With the tens of thousands of airplane models that have been built and flown since the days of the Brothers Wright, how is it even possible to come up with a list of the greatest planes of them all?
It’s a fair question, and it’s one we’ve spent a great deal of time discussing before we even embarked upon the journey. At first glance, the exercise seems a bit silly. After all, planes come in so many different shapes and sizes, with an equal number of mission types to match. How could you possibly choose just one?
But the more we thought about it, the more sense it made to us. To start with, we needed to acknowledge that there are a lot of great airplanes. There are also a lot of historically significant airplanes, which is a more exclusive club, we decided. But finally, there is a level of greatness that you can indeed measure using a few distinct and, in most cases, at least somewhat quantifiable categories, such as how many were built or what its top speed is or how long it was in service.
But looking at the different kinds of mission types, i.e., training, personal transportation, commercial transportation, fighters, bombers, reconnaissance and more, we decided to narrow things down even more by asking ourselves if there were a top dog among those planes.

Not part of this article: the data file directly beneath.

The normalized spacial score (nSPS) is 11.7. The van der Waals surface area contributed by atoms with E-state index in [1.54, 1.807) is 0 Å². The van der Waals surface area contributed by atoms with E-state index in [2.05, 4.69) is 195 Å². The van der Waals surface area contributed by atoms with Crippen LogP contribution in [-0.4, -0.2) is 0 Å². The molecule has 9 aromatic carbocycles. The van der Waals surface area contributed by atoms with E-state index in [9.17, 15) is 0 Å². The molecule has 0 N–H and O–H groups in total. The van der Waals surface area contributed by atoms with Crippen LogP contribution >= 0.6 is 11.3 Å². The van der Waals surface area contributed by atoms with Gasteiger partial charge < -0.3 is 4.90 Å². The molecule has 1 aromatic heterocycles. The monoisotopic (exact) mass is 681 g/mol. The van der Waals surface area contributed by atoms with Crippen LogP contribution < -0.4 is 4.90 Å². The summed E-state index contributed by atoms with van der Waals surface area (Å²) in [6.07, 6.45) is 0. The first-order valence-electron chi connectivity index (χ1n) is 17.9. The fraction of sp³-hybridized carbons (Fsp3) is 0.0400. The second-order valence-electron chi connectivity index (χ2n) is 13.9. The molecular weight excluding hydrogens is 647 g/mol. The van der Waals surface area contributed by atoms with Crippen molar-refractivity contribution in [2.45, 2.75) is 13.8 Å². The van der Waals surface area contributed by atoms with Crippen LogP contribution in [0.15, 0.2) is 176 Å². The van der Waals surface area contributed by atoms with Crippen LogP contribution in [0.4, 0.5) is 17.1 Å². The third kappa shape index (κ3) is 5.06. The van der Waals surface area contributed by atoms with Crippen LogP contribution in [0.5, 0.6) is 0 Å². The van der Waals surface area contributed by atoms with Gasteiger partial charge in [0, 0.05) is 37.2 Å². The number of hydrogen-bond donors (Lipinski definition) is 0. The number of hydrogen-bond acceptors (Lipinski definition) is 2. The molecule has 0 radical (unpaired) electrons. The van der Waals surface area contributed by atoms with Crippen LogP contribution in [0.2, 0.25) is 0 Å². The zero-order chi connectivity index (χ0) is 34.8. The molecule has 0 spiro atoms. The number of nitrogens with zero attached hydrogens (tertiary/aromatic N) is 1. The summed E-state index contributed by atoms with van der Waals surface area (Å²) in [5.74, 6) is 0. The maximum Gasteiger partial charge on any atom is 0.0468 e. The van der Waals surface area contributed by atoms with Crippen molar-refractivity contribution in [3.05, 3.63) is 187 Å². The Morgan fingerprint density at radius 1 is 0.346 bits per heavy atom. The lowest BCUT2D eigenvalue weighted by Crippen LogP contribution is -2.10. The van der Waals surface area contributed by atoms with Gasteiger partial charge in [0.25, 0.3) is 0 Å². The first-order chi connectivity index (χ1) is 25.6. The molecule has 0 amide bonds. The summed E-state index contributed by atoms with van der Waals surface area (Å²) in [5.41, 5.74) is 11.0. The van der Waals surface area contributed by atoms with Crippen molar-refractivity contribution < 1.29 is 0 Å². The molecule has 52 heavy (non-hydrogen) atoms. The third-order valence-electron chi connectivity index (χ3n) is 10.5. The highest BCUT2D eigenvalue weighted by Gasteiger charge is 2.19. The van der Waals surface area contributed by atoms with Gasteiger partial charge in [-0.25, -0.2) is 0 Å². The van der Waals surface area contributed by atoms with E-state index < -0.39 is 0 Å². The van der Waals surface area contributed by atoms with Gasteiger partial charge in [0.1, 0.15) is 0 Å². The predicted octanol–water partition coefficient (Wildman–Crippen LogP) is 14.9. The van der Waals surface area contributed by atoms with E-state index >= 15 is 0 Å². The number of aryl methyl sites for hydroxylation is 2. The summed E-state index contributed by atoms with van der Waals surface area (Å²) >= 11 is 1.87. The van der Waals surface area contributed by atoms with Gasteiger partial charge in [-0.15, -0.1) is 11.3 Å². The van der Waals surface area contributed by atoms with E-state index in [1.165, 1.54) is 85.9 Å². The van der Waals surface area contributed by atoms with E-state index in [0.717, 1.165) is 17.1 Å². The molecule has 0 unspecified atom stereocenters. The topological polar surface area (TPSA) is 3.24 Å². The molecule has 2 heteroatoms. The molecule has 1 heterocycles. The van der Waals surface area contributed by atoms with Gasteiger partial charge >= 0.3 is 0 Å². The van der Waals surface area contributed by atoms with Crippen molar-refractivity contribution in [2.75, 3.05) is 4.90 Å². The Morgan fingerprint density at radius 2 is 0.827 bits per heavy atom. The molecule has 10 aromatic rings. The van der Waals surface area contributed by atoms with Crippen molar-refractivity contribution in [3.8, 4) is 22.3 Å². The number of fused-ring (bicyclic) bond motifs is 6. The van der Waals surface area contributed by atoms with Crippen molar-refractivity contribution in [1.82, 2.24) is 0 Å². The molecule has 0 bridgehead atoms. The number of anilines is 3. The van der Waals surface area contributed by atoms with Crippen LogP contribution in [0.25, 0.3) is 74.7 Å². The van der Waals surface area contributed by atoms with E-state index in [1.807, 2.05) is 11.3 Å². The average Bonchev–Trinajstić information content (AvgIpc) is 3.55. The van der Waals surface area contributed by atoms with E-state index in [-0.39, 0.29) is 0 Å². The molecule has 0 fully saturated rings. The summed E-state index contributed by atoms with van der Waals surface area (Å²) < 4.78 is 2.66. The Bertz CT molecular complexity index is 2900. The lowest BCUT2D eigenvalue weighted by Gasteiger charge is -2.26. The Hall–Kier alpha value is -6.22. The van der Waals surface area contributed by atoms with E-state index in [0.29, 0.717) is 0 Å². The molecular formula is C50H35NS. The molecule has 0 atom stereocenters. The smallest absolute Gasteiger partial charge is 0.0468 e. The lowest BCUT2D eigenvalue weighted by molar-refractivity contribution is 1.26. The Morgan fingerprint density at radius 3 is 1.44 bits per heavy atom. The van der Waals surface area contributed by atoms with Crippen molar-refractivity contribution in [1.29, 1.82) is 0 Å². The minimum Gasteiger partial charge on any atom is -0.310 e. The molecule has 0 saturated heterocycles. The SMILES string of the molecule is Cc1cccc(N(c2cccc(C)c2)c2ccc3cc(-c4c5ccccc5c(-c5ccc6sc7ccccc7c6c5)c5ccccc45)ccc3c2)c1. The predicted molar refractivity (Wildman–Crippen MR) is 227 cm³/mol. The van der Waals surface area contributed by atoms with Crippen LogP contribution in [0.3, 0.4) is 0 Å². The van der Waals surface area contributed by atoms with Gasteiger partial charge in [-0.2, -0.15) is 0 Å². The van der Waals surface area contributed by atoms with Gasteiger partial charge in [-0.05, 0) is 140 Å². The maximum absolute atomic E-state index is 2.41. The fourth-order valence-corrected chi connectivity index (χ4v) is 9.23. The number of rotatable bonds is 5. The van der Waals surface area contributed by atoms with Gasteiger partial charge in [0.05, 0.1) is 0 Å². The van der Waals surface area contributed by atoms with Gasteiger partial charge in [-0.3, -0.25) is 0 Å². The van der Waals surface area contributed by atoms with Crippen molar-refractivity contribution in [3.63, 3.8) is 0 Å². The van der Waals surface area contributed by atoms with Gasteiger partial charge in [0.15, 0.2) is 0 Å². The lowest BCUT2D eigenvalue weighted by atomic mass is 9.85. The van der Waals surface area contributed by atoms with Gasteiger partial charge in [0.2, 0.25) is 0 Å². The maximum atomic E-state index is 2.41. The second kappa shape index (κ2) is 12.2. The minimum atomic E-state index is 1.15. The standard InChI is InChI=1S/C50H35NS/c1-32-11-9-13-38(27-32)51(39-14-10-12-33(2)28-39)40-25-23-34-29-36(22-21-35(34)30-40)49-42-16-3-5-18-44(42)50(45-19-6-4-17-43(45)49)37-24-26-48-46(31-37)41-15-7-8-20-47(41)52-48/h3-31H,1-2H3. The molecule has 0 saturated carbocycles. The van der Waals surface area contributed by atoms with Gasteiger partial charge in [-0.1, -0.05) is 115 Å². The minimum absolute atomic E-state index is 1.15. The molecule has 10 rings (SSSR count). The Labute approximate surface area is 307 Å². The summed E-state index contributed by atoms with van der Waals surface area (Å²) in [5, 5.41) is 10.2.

Surprisingly, the answer to that question was often an unequivocal, “Yes!” That surprised us to no end, but the more we reflected upon it, the more we knew it was true.
So without further ado, we proudly present our list of the Top 25 Planes of All Time. Enjoy!
When Cessna came out with its Citation Model 500 jet in the early 1970s, it was a revelation. Compared to the Learjets of the day, it was slow, but it was easy enough to fly that experienced but otherwise average pilots could safely fly it. And as a turbofan-powered plane, it was relatively cheap to operate compared to the competition, and it soon became a hit among businesses looking for something a lot faster than their King Air but cheaper to operate than Lears and Falcons. Between the Citation I and II models, Cessna built more than 2,000 Citations, some of which were flyable by a single pilot (as opposed to a crew of two). But Cessna wasn’t done with the entry-level jet. In the early ’90s it came out with the CitationJet, a smaller, faster and single-pilot certificated from the get-go light jet. Cessna expanded the plane into a half-dozen spinoff models, all of them faster and roomier than the previous one, giving pilots a range of fast and capable private jets that deliver on their promise of an unprecedented combination of value and flyability.
Photo courtesy of Cessna Aircraft